“Show me a hero, and I’ll write you a tragedy” —F. Scott Fitzgerald, 1945
The city of Los Angeles, along with fans worldwide, collectively woke up with the heaviest of hearts on April 1, following the tragic murder of Nipsey Hussle. I was only four years old when Tupac Shakur was killed, but this is how I imagine my city felt in ‘96. Massive murals have been painted. Countless tributes and stories from L.A. natives—from all walks of life—have poured in. With the volume up and the windows down, cars are pulling up next to me in traffic, blasting the music of the man called Neighborhood Nip.
Michel Moore, the Chief of the Los Angeles Police Department, said in a press conference following his death that “[he] saw the name Nipsey Hussle, and [he] looked at that again, and [he] looked at it again, and it was like [he] could not believe it.” Steve Soboroff, President of the Los Angeles Board of Police Commissioners, revealed Nipsey and Roc Nation had a meeting scheduled for that Monday morning to discuss ways to combat gang violence in South Central Los Angeles.
Despite how hard I've tried, I can’t shake the sickening feeling that every detail of Nipsey's murder played out like a fucking movie script:
- Nipsey rushing to his The Marathon Clothing store without informing his team or bodyguard because he wanted to hook up a friend who had just been released from a 20-year prison term “with some new gear so he could look good before meeting up with his own family and friends later in the day.”
- His final tweet—inspired by an impromptu sit-down with a high-ranking member from a rival gang—sent just a half-hour before he was shot six times by a member of his own: “Having strong enemies is a blessing.”
- Nipsey’s older brother, Samiel “Blacc Sam” Asghedom, running red lights down Slauson Avenue, arriving just in time to administer CPR before the paramedics arrived.
“You’re dealing with the pressures of trying to be successful as well as the pressure of people intentionally waking up to try to bring harm your way. [...] A person that know me and come from the same environment and had the same cards dealt to them that keep going to jail, don’t have no money, never made they parents proud or they momma proud, never did anything that they could look in the mirror and be proud of, it make them feel a certain way, and it’s intense. And that shit manifest into jealousy, hate, violence.” —Nipsey Hussle, 730.no Interview
Nipsey Hussle, born Ermias Asghedom, had an undying love for his city, and he paid for that love with his life. It’s painfully surreal to witness a seemingly inextinguishable light eclipsed by a dark, shapeless void because he deserved better—as a man, a father, a son, a brother, a partner, and a hometown hero. Yet, over the past seven days, I've found solace in the one constant throughout his 33 years on this Earth: Nipsey operated without fear.
“Nip is sporadic. Nip gonna pull up and hop up out of the Jordan Downs projects, Nickerson Gardens, in any ‘hood in L.A., Compton, Watts—solo with $150,000 of jewelry on his neck and [an] $80,000 Rolex with no security. That’s why the people loved him,” Blacc Sam told the Los Angeles Times.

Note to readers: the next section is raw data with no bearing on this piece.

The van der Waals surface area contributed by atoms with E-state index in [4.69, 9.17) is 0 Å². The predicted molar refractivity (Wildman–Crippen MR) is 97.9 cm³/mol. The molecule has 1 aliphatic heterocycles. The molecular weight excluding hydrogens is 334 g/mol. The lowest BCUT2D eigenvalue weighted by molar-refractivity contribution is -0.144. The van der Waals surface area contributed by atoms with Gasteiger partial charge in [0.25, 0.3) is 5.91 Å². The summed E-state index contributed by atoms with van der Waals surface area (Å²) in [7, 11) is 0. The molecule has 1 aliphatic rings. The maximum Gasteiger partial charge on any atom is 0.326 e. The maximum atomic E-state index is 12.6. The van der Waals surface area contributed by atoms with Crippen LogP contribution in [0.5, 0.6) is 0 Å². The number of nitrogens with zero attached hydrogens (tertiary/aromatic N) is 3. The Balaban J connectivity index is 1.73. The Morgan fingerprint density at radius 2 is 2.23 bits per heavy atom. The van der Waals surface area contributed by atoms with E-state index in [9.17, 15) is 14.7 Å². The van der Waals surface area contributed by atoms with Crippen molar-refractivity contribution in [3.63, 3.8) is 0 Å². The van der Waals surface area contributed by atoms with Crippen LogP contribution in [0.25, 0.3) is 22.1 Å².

This was the same Nipsey Hussle, who, despite being the face of one of the biggest and most dangerous gangs in Los Angeles, invested millions into the same block where he survived countless fights, raids, arrests, and shootouts; the same Nipsey Hussle who chose to walk amongst his people on ground zero as a physical manifestation of hope and change.
As Nipsey’s early South Central snarl evolved into the poise of a veteran and community leader, his fortitude remained steadfast. You heard the conviction in his raspy voice, and you saw the fearlessness behind his bloodshot, steely gaze; Nipsey Hussle carried himself with an empowering sense of agency.
When Nipsey spoke (or rapped) he projected ethereal energy into the world; like his spirit was immortal and death was never a possibility—and that’s the silver lining. Even in the wake of his tragic murder, Nipsey’s mission was bigger than himself. The rose that grew from concrete planted its seeds—and when your legacy has been cemented, mortality is irrelevant.
“We look at life like it’s about what you can get from life. You gon’ always be unfulfilled if you look at life like that. It’s about knowing you gon’ leave one day. And, you know, when you leave, the only way you gon’ be fulfilled is if you know you gave everything you had, and you emptied yourself here. And you left it all here, ‘cause it’s temporary and you got a moment.” —Nipsey Hussle, HOT 97 Interview
Nipsey Hussle was running his own marathon, at his own pace, never forgetting to circle back to the streets that made him. He moved with graceful militance, his resolve never wavered, and he never shied away from sharing his ever-expansive breadth of knowledge and wisdom with the rest of the world. Now, it’s up to us. As the man himself once said, “the highest human act is to inspire.”
The marathon continues.